CARS HOMES JOBS

UAlbany marketing class drives home real-life lesson

Monday, April 20, 2009
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— The 31 students in Professor Donald Purdy’s Integrated Marketing Communications class at the University at Albany have had only one assignment all semester.

But it’s probably going to be the most important assignment most of the students will undertake during their four years in college.

The class is competing against 10 other schools for the chance to design and implement a marketing plan for the new Nissan Cube, a boxy looking vehicle that has been popular in Japan and now will be sold in the U.S.

Everything the students learn is based around their project, Purdy said. The students, who are all seniors, formed a marketing communications agency with five departments and are given the task of creating a marketing plan for the company. Students sharpen their strategy throughout the entire semester and all the work they do in class is on one project, Purdy said. Purdy doesn’t run the class either; the marketing agency’s two account managers do, and Purdy participates when he has to.

“These students have been in school for three and a half years, and this gives them the opportunity to put what they’ve learned into action,” Purdy said.

Carly Israel, who is in the company’s public relations department, said the class has organized a three-day “Cubed” event to create awareness about the new car. The event, which took place Wednesday, Thursday and Friday, included contests, prizes and giveaways, Israel said, along with a picnic barbecue at Empire Commons where the car was displayed.

The students took surveys and gave out business reply cards to track how many people expressed interest in the car.

The students had a $2,500 budget, which Israel conceded isn’t much.

Israel, a marketing major who is graduating in May, said she hopes to get her MBA with a concentration in marketing and advertising. She said she likes the experience she has received through the class.

“There are no textbooks, no lectures and the professor just sits back and lets us do what we want,” she said. “It’s really a lot of doing stuff, getting out there, putting stuff out there, trying to form contacts and make networks with people.”

The students give presentations, Purdy said, and received approval from Nissan representatives to go forward with their plans at the middle of the semester.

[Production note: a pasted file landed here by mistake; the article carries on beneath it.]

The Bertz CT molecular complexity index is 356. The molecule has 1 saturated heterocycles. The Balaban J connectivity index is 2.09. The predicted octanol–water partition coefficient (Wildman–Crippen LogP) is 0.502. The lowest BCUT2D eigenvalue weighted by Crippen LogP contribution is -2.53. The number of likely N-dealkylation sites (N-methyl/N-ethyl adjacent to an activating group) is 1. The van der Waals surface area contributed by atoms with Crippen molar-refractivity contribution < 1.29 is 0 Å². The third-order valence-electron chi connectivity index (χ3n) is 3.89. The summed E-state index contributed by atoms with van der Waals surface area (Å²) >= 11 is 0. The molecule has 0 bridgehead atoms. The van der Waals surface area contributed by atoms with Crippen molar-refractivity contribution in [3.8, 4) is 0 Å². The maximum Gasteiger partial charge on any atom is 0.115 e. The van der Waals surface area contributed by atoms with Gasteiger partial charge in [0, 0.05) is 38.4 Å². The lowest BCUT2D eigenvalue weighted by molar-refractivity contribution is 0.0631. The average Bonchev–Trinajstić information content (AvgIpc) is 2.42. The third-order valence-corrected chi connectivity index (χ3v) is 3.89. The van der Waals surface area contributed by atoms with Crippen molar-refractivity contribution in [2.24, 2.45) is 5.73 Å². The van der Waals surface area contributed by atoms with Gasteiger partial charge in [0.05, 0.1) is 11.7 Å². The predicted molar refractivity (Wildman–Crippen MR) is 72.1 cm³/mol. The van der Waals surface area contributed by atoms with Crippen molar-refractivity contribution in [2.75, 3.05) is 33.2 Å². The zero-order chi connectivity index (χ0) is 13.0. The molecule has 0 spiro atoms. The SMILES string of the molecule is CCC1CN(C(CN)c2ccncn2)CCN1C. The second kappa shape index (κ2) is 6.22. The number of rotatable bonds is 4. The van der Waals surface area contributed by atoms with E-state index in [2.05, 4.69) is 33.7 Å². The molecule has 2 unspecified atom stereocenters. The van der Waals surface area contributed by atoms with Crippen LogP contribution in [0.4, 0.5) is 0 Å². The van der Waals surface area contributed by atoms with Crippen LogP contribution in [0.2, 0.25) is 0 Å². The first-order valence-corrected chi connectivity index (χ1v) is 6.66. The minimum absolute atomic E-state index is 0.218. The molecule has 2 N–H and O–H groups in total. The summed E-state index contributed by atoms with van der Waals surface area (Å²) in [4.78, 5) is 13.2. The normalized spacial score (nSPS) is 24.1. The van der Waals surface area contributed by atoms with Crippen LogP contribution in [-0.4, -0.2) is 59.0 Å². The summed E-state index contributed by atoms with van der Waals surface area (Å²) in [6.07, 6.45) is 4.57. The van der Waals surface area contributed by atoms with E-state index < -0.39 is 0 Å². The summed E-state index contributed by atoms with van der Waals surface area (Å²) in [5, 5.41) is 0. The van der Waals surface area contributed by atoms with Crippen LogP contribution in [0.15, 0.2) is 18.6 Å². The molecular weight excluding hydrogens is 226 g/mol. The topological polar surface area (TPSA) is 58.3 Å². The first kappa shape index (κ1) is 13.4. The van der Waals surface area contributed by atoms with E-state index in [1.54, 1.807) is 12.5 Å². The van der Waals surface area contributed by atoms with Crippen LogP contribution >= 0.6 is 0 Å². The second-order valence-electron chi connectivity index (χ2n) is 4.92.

Three Nissan representatives were on campus last week for the “Cubed” event to witness the student’s efforts, Purdy said.

Purdy said the class gives students an advantage when applying for jobs because they have the experience behind them.

Briana Boccia, who wanted to be in the finance department but ended up working in public relations, said she is enjoying her role in the project and learning how to be a good people person.

“It’s a great class. You don’t have to worry about tests and memorizing things. It’s life experience that not a lot of people do here at SUNY,” Boccia said. “You’re out in the community doing events and planning and taking on situations that adults out of college get to do.”

Boccia said she has also learned how to talk to people and deal with the world outside college.

Another perk of the class is the students got to tool around in the car for a few days, which isn’t even out in the United States yet.

Purdy said the format for the class was introduced to the school more than four years ago. Students have worked with the FBI and CIA, Honda, Citibank and, locally, with Vale Cemetery.

Students have also created a marketing plan for Purdy’s wife, who is a motivational speaker.

Students give their final presentations to Nissan representatives the first week in May. The top two schools will be flown to Nissan headquarters in Nashville Tenn., to make a presentation in front of Nissan executives. The winning school will get to implement their plan and win a cash prize.

In the past, Purdy said the students have done well but not well enough to win.

Kerry Johnston, who is in the published reports department, said her job is to ensure the final presentation by the class looks professional enough to impress Nissan representatives.

Johnston said she has to be creative and organized and work with all the other departments.

Johnston said the class had good feedback on their mid-term presentation to Nissan, and she is hopeful that they will impress the executives. “It’s been such a great experience,” Johnston said. “At school we don’t get a lot of real live experience but here we’re actually doing the work, and seeing everything come together at the end is very exciting.”

 
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